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It needs to be said again: this easy-way-out solution is no different than dumping garbage into the creek to get it out of sight. Scientists do NOT KNOW what becomes of this toxic process water. They know that liquids migrate underground and migration is not possible to control. The chance of polluting our aquifer may be small but it is there. Deep well injection is a bad idea and should not even be considered. The danger is that once our drinking water is polluted, we have no means to correct the problem.
Manatee County has no right to put our aquifer at risk.
There is an interesting quote in the link at the end of this article: Florida Secretary of Agriculture and Consumer Services Nikki Fried says: “At some point the Department of Environmental Protection has to actually start protecting the environment.”
The interest, of course, comes from the implication that the DEP has not protected our environment. And that is a true implication. It is especially manifest with the phosphate industry which the DEP has protected at the expense of the environment.
Our springs are dying, our rivers and aquifer are declining and pollution has never been worse. And the DEP continues to allow the water management districts to issue more and more pumping permits and to allow AG to pour excessive fertilizer into our rivers and groundwater.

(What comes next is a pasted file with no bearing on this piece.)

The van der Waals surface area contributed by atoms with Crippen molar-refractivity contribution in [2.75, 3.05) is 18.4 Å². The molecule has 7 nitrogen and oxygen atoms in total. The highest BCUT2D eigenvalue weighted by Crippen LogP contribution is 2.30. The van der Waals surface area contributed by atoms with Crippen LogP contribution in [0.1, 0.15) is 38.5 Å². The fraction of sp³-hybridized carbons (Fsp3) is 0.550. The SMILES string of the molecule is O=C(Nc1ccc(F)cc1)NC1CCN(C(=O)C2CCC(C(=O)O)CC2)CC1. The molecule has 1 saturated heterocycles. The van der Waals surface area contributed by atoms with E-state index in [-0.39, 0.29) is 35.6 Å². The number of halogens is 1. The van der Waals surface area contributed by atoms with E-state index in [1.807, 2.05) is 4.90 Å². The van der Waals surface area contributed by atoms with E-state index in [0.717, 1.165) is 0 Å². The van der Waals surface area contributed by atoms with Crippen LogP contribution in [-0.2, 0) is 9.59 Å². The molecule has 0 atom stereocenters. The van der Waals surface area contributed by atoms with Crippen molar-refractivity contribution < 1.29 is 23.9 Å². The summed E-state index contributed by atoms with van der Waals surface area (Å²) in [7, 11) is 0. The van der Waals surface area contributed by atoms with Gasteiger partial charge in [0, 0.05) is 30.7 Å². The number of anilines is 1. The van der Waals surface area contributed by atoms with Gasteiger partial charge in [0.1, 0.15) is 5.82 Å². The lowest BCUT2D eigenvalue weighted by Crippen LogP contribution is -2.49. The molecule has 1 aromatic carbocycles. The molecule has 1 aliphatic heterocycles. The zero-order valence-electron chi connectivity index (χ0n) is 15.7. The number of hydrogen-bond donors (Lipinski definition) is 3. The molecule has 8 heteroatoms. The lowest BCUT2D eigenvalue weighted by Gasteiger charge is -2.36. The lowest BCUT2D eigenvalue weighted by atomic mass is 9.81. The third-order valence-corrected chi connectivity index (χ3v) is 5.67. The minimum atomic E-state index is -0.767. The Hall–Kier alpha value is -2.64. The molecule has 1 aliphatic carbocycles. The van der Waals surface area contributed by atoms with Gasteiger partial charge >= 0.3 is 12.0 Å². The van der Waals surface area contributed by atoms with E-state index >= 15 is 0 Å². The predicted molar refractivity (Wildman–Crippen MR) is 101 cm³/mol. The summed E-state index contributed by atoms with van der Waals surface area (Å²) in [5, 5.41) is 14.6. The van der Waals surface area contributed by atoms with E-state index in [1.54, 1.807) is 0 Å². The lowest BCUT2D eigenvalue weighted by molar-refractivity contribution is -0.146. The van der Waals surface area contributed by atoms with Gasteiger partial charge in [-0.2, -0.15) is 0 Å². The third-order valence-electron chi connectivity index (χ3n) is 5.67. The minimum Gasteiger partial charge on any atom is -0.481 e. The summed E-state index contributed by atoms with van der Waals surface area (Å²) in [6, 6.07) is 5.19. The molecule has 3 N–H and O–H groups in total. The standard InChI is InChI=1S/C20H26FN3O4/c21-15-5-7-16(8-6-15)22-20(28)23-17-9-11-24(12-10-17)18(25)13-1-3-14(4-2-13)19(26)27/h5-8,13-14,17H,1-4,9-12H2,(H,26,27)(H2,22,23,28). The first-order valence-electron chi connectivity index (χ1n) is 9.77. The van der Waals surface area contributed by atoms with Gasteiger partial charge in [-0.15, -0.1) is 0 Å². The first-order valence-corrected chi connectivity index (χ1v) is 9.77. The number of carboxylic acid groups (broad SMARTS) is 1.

In Florida the water protecting agencies protect industry. We have no effective water protecting agencies in Florida.
Go to this link to see the original article here at WTSP Channel 10 news.
Comments by OSFR historian Jim Tatum.
– A river is like a life: once taken,
it cannot be brought back © Jim Tatum
Environmental groups sue Manatee County over Piney Point deep injection well
MANATEE COUNTY, Fla. — Manatee County could potentially face a lawsuit over its decision to send the remaining wastewater from the former Piney Point phosphate processing plant thousands of feet underground.
The lawsuit filed by environmental groups accuses county commissioners of endangering the health of people and the environment by disposing of waste into the Florida aquifer.
Deep injection wells first became widely used in the 1930s when oil companies were looking for ways to dispose of brine. Twenty years later and chemical companies got in on the well action, sending industrial waste into a deep grave since it proved to be a cheap and relatively safe way of disposing hazardous byproducts.
Federal officials insist that deep injection wells pose very little risk to the groundwater that sits above them. However, there have been several instances of wells failing and sewage seeping out. One such case happened here in Florida.
Back in the 1990s, in Miami-Dade County, dozens of disposal wells failed, releasing wastewater into aquifers that could have been used to supply Miami’s drinking water in the future.
A 2012 investigation by ProPublica revealed that, at the time, more than 200,000 well inspections found structural failures to be routine. Between 2007 and 2010, more than 17,000 integrity violations were issued nationally.